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Ultrafast nanoscale imaging using high order harmonic generation
IRAMIS/SPAM, CEA Saclay, 91191 Gif sur Yvette, France
Thu, Feb. 06th 2014, 11:00
SPEC Bât 466 p.111 (1er ét.), CEA-Saclay

            Ultrafast coherent diffraction using soft and hard X-rays is actually revolutionizing imaging science thanks to new sources recently available. This powerful technique extends standard X-ray diffraction towards imaging of non-crystalline objects and leads actually to a strong impact in physics, chemistry and biology. New ultrashort pulses recently available hold the promise of watching matter evolving with unprecedented space and time resolution. Femtosecond coherent and intense radiation in the soft X-ray (λ = 10-40 nm) is currently produced in our laboratory, from highly non linear frequency conversion (high harmonic generation). A high intensity UV-X coherent beam is obtained using a loose focusing geometry, which allows coupling a very high amount of Ti:Sapphire laser system energy in the HHG process. Using a long gas cell and a long focal length lens, the emitting volume can be increased by orders of magnitude compared to standard HHG set-ups. This approach, allows reaching up to 1x1011 photons per shot for the 25th harmonic (λ=32nm).

            We have recently taken up the challenge of ultrafast coherent imaging of nanometric objects, such as nano-particles using our table-top soft X-ray source. We have very recently demonstrated nanoscale imaging in a single shot mode reaching 70 nm spatial resolution and 20 femtoseconds snapshot [1]. We then implemented a recently proposed holographic technique using extended references. This technique, easy to implement, allows a direct non iterative image reconstruction. In the single shot regime, we demonstrated a spatial resolution of 110nm [2].

            This opens fascinating perspectives in imaging dynamical phenomena to be spread over a large scientific community. We will briefly present recent results in the investigation of femtosecond phase spin-reversals of magnetic nano-domains or ultrasfast molecular rearrangements.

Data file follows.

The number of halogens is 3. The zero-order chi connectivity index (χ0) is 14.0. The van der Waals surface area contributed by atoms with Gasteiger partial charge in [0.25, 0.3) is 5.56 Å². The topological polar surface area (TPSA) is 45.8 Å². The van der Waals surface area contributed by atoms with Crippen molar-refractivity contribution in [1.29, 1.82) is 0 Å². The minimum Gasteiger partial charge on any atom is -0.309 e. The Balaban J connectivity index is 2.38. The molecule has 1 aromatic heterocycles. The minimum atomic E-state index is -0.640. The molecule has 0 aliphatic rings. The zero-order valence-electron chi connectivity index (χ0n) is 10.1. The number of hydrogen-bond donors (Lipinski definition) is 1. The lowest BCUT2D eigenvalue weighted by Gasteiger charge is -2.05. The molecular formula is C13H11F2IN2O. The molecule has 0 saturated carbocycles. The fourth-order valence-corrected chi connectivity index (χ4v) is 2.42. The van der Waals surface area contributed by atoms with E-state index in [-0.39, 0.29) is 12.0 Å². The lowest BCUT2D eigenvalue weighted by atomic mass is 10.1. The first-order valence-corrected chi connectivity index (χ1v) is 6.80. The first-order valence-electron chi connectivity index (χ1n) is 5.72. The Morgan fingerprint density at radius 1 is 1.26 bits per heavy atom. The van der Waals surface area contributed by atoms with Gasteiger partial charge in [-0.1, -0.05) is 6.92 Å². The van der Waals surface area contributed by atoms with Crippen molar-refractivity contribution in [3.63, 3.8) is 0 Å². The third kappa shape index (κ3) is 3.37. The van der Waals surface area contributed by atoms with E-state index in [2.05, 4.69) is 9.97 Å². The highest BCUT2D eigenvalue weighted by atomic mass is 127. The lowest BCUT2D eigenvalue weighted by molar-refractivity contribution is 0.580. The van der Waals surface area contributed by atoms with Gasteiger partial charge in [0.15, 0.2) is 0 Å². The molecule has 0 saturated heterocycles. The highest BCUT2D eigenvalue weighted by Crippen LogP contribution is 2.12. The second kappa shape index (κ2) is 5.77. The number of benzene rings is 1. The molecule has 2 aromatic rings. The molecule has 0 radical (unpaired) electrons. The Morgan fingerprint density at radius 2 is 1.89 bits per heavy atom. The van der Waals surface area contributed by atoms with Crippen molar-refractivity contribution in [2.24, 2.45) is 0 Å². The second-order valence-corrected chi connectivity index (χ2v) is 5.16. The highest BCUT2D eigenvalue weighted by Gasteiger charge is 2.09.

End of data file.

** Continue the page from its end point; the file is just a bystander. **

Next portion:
[1] X. Ge et al., Optics Express 21, 11441 (2013)

[2] D. Gauthier et al., Physical Review Letters  105, 093901 (2010).

Contact : David CARRIERE


Séminaire LIONS - Informations pratiques

Entrée sur le site du CEA de Saclay pour les séminaires LIONS


Afin de pouvoir entrer sur le site du CEA de Saclay veuillez adresser les données personnelles suivantes par courriel à David Carrière et Michèle COLIN (secrétariat) un avis d’entrée vous sera alors délivré :

Nom :
Prénom :

Date et lieu de naissance :
Nationalité :

Nom de l'employeur :

Ces informations doivent être envoyées au mieux deux jours avant la date du séminaire.

Lors de votre venue vous devez vous présenter avec une carte d'identité ou un passeport en cours de validité. L'entrée sur le site se fait par l'entrée principale ou porte Nord (suivre le lien ci-dessous), un badge vous y sera remis. Demandez à l'accueil le Bât.125 ils vous renseigneront. Les séminaires se déroulent en pièce 157 (1er étage). En cas de problème vous pouvez contacter le secrétariat au

 Formalities for entering the CEA Saclay site for LIONS seminars


To enter in CEA Saclay you need to send the following personal data to David Carrière and Michèle COLIN (secretariat):

Last Name :
First Name :

Place and date of birth :
Nationality :

Employer Name :

These informations must be preferably sent at least two days before the seminar date.

When you come you must have a valid ID card or passport with you.

The entrance in CEA Saclay is through the main entrance or north entrance (see link below), a pass will be delivered. Ask at the “accueil” the path for the building 125. LIONS seminars take place in room 157 (first floor).

Any questions/troubles do not hesitate to contact our secretariat:


Informations:  Access
Contact:  David Carrière

#26 - Last update : 10/10/2012


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